Skip to content Skip to navigation

What does Vintage mean? | Clos19 UK

Shipping To:
Call us — 0207 887 2755

Contact Hours

Monday to Saturday 8am-10pm

UK Complimentary nominated day delivery on orders over £140
Complimentary nominated day delivery on orders over £140

Liquipaedia

What does Vintage mean?

The word ‘vintage’ causes some confusion among wine lovers as it became synonymous with fine wine many years ago. In reality however, the word ‘vintage’ simply refers to the year that the grapes that made the wine were grown. Every year is therefore a different ‘vintage’; it’s just that some years are better than others due to optimal weather conditions. Vintages will therefore naturally vary not just from country to country, but from region to region and sometimes, even vineyard to vineyard.

What is a good vintage?

A ‘vintage’ is described as ‘good’ when the weather did all the right things to ripen the grapes evenly and to their highest possible quality, without destroying them with hail, frost, wind or too much rain or too much sun. It’s no wonder that until the grapes are safely in the winery at the end of the growing season, vineyard managers will be biting their nails, constantly watching the weather.

The harvest, which is sometimes also called the ‘vintage’, normally happens between the end of August and early October in the Northern Hemisphere. In the Southern Hemisphere, it happens between February and April. Actual dates will vary each year depending on weather conditions.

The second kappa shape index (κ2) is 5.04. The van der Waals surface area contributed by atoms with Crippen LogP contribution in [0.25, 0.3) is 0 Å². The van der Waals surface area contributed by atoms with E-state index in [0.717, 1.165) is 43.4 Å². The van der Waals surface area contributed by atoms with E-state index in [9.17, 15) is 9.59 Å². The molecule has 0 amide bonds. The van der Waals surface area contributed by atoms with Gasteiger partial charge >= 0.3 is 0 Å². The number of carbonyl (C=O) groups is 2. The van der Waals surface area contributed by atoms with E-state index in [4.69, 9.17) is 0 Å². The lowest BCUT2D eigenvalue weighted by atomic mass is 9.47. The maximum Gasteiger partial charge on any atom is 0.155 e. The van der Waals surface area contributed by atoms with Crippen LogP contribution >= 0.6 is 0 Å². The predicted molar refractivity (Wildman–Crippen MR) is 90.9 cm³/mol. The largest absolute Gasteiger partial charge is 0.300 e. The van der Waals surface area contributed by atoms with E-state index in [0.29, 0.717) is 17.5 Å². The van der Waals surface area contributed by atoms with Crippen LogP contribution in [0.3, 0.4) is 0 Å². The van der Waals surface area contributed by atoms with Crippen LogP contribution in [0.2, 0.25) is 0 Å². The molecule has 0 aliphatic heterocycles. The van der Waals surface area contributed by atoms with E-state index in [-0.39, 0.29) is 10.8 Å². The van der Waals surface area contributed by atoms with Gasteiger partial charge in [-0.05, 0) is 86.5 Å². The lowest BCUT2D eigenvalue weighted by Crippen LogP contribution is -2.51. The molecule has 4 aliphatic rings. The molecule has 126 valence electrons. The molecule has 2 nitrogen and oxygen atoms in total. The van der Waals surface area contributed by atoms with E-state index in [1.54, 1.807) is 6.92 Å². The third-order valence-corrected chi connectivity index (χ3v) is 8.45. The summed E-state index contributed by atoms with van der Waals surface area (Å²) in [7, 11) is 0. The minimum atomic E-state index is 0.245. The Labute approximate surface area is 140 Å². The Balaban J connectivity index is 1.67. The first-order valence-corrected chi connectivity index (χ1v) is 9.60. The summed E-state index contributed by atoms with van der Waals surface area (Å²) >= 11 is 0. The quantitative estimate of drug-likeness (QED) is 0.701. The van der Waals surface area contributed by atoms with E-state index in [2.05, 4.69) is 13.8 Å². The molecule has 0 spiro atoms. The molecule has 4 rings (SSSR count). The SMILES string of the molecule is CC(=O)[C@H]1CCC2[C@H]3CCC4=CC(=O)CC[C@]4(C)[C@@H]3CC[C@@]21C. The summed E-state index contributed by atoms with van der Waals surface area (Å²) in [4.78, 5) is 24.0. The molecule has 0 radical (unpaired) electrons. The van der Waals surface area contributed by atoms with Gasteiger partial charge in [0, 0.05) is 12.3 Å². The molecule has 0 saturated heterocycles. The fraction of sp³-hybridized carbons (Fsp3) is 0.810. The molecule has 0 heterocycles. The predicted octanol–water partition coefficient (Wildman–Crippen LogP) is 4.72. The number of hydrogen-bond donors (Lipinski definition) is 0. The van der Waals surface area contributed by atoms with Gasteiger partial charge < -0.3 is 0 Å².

What does Non-Vintage mean (NV)?

When a wine is ‘non-vintage’ (usually abbreviated to NV on the label), it means that the wine in the bottle is a blend of several different years or ‘vintages’. If you think about it, the term ‘multi-vintage’ would make more sense! These days however, we rarely see still wines that are non-vintage (NV); it’s usually champagne and sparkling wines that carry this abbreviation. This is due to the fact that many champagne brands have a house style at a certain price level which needs to remain consistently recognisable year on year. Keeping back a certain amount of wine every year allows the winemaker to have more blending options for the future; this ‘reserve’ wine can be blended in with the current vintage to make sure the house style is achieved.

If conditions in Champagne are particularly good during one year’s growing season most producers will also release a ‘vintage’ wine using grapes from that one, single year. These wines will be less about house style and more about showcasing the best elements of the year that are expressed in the grapes. They are usually quite a lot more expensive, but arguably, much more interesting to taste.

Do ‘vintages’ vary a lot each year?

In marginal climates like Champagne in northern France, conditions can vary hugely from one year to the next. What happens during the vintage in these places is so important as it has a huge effect on the final quality of the wine. These days however, great producers with great terroirs are usually still able to make a decent wine in a lesser vintage thanks to their winemaking knowledge and new technologies in the winery. Some wine regions – often the ones in warmer places within the New World such as Chile and Argentina – have much more consistent growing seasons, so vintage variation is much less obvious.

Every new vintage is exciting as it offers it’s very own, totally unique expression of the wine from a particular year. The vines and the soils may be the same, but mother nature always adds her own touch.

The spirits world and other drinks have their own version of vintages too: Glenmorangie’s Pride and Grand Vintage collections for example, showcase whiskies from a single year where the grain harvest and the spirit maturation were exceptional.